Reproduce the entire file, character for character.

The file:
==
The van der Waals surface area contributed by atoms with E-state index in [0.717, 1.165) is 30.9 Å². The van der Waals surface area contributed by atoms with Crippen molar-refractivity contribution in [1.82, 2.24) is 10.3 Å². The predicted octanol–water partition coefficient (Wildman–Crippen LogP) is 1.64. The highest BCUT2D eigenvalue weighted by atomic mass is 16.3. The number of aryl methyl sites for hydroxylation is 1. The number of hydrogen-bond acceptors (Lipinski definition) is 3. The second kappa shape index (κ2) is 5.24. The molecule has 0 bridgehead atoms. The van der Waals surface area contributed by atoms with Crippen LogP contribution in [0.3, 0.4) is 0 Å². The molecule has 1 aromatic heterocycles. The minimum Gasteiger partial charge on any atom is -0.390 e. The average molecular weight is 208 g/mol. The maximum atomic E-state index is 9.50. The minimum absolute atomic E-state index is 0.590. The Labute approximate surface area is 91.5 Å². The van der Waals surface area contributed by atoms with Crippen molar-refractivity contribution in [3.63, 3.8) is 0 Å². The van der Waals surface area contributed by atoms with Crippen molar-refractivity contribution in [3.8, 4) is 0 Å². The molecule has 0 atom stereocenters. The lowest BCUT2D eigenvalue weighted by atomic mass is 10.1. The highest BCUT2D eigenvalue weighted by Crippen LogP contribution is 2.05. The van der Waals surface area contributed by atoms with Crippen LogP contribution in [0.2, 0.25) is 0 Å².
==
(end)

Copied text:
The van der Waals surface area contributed by atoms with E-state index in [0.717, 1.165) is 30.9 Å². The van der Waals surface area contributed by atoms with Crippen molar-refractivity contribution in [1.82, 2.24) is 10.3 Å². The predicted octanol–water partition coefficient (Wildman–Crippen LogP) is 1.64. The highest BCUT2D eigenvalue weighted by atomic mass is 16.3. The number of aryl methyl sites for hydroxylation is 1. The number of hydrogen-bond acceptors (Lipinski definition) is 3. The second kappa shape index (κ2) is 5.24. The molecule has 0 bridgehead atoms. The van der Waals surface area contributed by atoms with Crippen LogP contribution in [0.3, 0.4) is 0 Å². The molecule has 1 aromatic heterocycles. The minimum Gasteiger partial charge on any atom is -0.390 e. The average molecular weight is 208 g/mol. The maximum atomic E-state index is 9.50. The minimum absolute atomic E-state index is 0.590. The Labute approximate surface area is 91.5 Å². The van der Waals surface area contributed by atoms with Crippen molar-refractivity contribution in [3.63, 3.8) is 0 Å². The van der Waals surface area contributed by atoms with Crippen molar-refractivity contribution in [3.8, 4) is 0 Å². The molecule has 0 atom stereocenters. The lowest BCUT2D eigenvalue weighted by atomic mass is 10.1. The highest BCUT2D eigenvalue weighted by Crippen LogP contribution is 2.05. The van der Waals surface area contributed by atoms with Crippen LogP contribution in [0.2, 0.25) is 0 Å².